Business-like, isn't he?





--Alan Zisman

Information on the Internet may want to be free
but publications hope online readers will pay

"Information wants to be free."
At least, that's a claim made by some longtime Internet users. It made sense, back when the Internet was mostly limited to universities and government researchers. And even when business started moving onto the Net around 1994 - 95, it had a certain logic (as well as a populist appeal). If you're selling cars or running a bed and breakfast, you want to get the word out about your product as far and wide as possible.

But if your product is information, you may have a problem. In particular, if you're trying to sell a print version of your information, does it make sense to post the same information online for free? Does the Internet set you up to cannibalize your customer base?

Newsweekly Time Magazine, for example, has offered the contents of its U.S. and International editions online for several years (, where Internet readers can check out the new edition every Monday morning -- before it makes it onto the newsstands or arrives in the mail. No pictures, but also no purchase cost and fewer ads.

Not all the big print media are happy with this arrangement, however. The New York Times (, for example, requires registration to access the news. Registration is free to U.S.-based users, but international readers only get 30 days free. After that, their credit cards are billed about $50 a month, which is roughly equivalent to the cost of a subscription.

The Wall Street Journal ( switched from a free service to a subscription-based model. The move cost them much of their online reader base, but they claim to have about 100,000 paying subscribers. After a free two-week trial, it's $70 a year.

Local, smaller publications lack the deep pockets of the big, U.S.-based media. They have fewer resources to subsidize the costs of running a Web site -- especially if it's going to cost them paying readers of the print edition. However, there's that nagging sense that online is the future, and they'd better start preparing now. The trick seems to be managing a delicate balance between free and value-added, paid services.

Business in Vancouver is online, for example, at There, you'll find today's news, the contents of the current issue and the text of some of the features and columns of this week's paper. A useful site, but to get all the content, you have to buy the paper. And subscribers to the print edition get bonuses from the Web site. They can search five years of back issues, and can choose to subscribe to BIV E-mail Direct, getting them all the news before the print edition gets out. It's a compromise between making content available for free, while continuing to provide a reason to get the print edition, preferably by subscription.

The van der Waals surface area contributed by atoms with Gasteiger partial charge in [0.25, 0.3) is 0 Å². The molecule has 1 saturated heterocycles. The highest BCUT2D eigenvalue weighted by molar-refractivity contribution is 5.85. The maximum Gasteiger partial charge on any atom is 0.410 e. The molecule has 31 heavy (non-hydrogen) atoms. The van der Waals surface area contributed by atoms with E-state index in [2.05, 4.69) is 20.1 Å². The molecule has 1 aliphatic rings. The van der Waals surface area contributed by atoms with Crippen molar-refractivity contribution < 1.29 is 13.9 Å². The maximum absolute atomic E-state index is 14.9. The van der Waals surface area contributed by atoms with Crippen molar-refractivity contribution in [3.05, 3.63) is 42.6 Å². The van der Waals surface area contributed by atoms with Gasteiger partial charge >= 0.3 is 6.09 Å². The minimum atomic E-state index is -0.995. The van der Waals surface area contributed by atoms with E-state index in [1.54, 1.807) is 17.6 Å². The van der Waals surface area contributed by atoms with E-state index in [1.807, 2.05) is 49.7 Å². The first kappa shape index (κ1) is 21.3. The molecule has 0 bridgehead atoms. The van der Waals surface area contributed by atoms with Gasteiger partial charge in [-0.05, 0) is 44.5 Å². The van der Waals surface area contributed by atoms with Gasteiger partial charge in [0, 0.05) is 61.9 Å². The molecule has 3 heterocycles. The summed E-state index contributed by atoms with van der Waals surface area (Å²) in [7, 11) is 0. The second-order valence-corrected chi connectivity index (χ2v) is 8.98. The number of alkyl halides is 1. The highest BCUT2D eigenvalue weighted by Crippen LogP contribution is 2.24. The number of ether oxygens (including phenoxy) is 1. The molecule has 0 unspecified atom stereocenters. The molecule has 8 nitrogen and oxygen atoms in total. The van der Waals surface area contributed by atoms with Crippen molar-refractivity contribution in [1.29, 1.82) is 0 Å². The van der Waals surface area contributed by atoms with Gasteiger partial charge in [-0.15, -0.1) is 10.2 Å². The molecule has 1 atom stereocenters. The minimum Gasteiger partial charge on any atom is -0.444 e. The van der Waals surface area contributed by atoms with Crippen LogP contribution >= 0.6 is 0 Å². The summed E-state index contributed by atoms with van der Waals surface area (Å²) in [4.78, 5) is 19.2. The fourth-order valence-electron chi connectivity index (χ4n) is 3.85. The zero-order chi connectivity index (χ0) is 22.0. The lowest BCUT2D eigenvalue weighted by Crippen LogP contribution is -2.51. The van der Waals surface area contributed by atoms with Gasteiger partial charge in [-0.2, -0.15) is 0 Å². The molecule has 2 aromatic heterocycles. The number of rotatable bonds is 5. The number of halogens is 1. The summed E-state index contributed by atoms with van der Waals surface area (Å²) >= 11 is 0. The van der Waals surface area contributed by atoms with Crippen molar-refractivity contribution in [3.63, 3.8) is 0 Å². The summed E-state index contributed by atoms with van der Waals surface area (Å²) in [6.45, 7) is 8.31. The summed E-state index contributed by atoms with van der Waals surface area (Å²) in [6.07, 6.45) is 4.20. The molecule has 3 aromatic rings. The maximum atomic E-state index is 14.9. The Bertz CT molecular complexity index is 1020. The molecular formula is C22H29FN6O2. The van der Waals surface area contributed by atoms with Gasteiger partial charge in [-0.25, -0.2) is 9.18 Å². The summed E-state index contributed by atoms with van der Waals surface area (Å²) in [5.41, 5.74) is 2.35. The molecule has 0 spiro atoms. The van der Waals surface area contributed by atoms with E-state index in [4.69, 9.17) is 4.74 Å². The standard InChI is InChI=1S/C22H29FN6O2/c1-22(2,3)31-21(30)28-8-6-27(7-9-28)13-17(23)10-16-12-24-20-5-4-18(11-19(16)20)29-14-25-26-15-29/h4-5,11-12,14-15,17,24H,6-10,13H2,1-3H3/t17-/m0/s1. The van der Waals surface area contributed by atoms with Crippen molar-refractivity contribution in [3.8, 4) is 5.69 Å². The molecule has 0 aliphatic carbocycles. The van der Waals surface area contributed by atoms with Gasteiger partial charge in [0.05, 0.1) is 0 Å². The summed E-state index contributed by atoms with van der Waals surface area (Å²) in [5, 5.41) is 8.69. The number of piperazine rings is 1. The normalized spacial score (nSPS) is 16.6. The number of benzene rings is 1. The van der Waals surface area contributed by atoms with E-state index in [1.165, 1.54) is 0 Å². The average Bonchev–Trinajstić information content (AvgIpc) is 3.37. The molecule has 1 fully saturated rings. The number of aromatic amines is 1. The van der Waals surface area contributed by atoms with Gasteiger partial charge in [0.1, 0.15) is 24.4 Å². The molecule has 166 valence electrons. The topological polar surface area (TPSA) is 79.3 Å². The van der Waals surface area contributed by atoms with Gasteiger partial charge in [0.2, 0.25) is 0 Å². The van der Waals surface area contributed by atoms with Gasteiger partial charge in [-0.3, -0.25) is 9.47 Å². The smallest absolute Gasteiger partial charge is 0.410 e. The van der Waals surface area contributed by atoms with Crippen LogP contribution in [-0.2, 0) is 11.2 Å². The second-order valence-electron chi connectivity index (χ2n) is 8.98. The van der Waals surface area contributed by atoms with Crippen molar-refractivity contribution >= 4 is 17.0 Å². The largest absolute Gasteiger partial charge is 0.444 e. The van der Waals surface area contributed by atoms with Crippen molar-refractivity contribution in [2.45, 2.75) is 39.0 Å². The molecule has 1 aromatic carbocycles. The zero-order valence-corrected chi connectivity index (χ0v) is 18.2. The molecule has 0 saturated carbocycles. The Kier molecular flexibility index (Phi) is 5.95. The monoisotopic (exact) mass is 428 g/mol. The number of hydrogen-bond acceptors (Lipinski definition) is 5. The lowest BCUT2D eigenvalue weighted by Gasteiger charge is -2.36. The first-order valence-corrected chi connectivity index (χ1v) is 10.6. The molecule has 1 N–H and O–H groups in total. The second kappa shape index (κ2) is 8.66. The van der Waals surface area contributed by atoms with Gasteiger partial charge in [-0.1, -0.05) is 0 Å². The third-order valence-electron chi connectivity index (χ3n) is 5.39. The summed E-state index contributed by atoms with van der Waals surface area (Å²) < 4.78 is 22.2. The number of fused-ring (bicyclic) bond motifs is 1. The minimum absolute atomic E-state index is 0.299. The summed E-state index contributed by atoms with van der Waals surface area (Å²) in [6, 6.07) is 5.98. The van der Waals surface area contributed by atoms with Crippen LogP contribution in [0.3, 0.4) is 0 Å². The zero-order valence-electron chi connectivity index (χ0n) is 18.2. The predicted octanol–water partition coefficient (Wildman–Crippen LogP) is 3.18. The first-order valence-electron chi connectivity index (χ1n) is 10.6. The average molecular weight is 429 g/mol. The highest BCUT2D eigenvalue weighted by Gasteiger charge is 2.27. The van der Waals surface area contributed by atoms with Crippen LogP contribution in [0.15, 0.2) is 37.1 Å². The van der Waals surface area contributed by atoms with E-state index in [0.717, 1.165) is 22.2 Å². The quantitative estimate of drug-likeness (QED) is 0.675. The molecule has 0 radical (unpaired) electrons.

Vancouver's Buy & Sell recognized the potential of the Internet early. Its Web site ( encourages free registration and more than 100,000 people have signed up. It offers all the ads in the weekly print edition, but with a catch -- the print edition comes out every Thursday; bargain-hunters know that the best deals are already sold by the weekend. Online, you don't get the ads until Saturday. You want parity with the print readers? Be prepared to pay for the privilege. You can sign up for their Early Access plan for about the same cost as buying the paper at the store.

They've recently come through a bit of a controversy, after changing the model of placing ads. You can phone the paper to place a free ad, but you have to have a lot of patience -- the line is usually busy. If you buy a copy of the paper, you get coupons for three ads. It became popular to place ads over the Net, but the company realized that this was costing sales. As well, it cost the company to accept ads online, not only to set up and maintain the Web site. As well, according to the Buy & Sell's David Delisle, each ad has to be checked to ensure it includes a valid phone number and price, and to try to eliminate obvious fake ads and scams.

As a result, instead of allowing users to post ads for free online, the company began charging a nominal $1.99 for three ads. The change resulted in flames: according to Delisle, the publication received more than 100 intense, angry e-mail messages. Publisher Mike Abbott answered most personally, pointing out the reasons for the policy change.

It seems that the damage control has succeeded -- or at least the firestorm of flames has dropped down. Delisle expects that the Buy & Sell's online edition will continue to grow and make money for the company, while continuing to offer readers free information.

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Alan Zisman is a Vancouver educator, writer, and computer specialist. He can be reached at E-mail Alan